Programme for Government and National Recovery

The incoming Irish government have just released their Programme for Government and National Recovery (subsequently re-titled ‘Government for National Recovery 2011-2016′).

It sets out a series of objectives for Ireland’s future, a quick summary of the most relevant to here as follows:

  • Constitutional Convention to review the issue of giving citizens the right to vote at Irish embassies in the presidential election.

    In Feb 2011 the Labour party proposed a 90-member constitutional convention and a new constitution to be drafted within 12 months, ready for enactment in 2016.

  • Overhaul of the student visa system ensuring diaspora policies are strategically developed to best position the international education sector.

    Looks like incentives and opportunity for students keen to study in Ireland.

  • Modernisation of the Genealogical office and publication of the 1926 census to stimulate genealogy tourism. Exploration of philanthropic opportunities for the development of a national archives and genealogy quarter, providing easy access to archives etc.

    Enhancing the cultural tourism sector and making it a more rewarding experience.

  • Travel Tax to be abolished subject to a deal with airlines to restore lost routes.

    Slightly cheaper fares if agreement reached with Aer Lingus and Ryanair.

  • And a pet subject:
    Merger of Bord na Mona and Coillte to create a new State company called BioEnergy Ireland to become a global leader in the commercialisation of next generation bio-energy technologies.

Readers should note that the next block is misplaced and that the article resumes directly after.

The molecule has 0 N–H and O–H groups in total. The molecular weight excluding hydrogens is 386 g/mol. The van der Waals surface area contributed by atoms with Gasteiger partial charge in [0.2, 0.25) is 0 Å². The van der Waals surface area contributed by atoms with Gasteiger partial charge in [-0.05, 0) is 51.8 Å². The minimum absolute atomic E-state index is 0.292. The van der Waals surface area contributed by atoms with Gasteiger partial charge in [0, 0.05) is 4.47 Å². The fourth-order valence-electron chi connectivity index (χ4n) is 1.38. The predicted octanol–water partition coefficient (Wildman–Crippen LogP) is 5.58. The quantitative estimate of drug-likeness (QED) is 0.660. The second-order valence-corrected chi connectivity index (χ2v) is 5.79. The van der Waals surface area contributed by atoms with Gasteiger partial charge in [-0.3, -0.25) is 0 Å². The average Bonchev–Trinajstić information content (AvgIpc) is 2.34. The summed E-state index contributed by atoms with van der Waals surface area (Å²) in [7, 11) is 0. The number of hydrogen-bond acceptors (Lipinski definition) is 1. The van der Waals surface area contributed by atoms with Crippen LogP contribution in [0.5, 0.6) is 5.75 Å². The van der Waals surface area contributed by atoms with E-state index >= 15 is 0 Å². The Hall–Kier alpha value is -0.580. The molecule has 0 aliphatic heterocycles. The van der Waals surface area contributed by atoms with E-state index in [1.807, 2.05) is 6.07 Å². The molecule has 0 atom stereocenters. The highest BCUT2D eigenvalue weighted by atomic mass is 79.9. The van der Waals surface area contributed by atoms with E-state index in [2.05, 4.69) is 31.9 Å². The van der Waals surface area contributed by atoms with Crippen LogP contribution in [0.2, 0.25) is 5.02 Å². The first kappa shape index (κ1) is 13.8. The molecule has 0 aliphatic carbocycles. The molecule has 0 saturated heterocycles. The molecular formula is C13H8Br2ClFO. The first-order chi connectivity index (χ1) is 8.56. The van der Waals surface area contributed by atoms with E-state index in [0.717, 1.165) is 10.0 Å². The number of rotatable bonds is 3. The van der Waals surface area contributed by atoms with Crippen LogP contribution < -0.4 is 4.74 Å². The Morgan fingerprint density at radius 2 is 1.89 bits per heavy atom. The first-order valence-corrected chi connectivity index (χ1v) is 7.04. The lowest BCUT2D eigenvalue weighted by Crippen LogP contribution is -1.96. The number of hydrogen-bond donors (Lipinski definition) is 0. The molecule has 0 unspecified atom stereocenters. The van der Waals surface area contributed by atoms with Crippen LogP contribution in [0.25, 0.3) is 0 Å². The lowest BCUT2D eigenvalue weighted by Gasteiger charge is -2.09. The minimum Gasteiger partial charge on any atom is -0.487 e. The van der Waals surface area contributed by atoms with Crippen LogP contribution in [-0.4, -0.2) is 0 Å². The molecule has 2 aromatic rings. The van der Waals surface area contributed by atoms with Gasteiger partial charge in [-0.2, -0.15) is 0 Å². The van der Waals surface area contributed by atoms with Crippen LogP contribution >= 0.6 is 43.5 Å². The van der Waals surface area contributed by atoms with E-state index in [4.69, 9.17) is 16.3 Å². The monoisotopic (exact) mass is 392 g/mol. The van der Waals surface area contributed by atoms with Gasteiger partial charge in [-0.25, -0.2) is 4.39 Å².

(Will be watching but hopefully this scuppers the threat posed by the outgoing government? i.e, the privatisation / sell-off of Ireland forests and native woodlands.)

All in all looks quite light on the diaspora front, so will be interesting to see how the new governments’ relationship with groups such as the Global Irish Network etc develop.

Frank Ryan, Chief Executive of Enterprise Ireland, commented in the Irish Times yesterday that “the importance of the Irish diaspora cannot be underestimated, many of whom are in key positions of influence in business and in Government.

How much of this type of thinking exists in the new government will become apparent as they settle into the role.

The subject of emigrant voting rights is in the programme, but without any commitment and only focussed on presidential elections. The outgoing government invited a proposal from interested parties seeking a debate on Dail representation for Irish emigrants abroad, so looks like this is still needed if the issue is to be broadened.

Will follow up as more detail becomes available.


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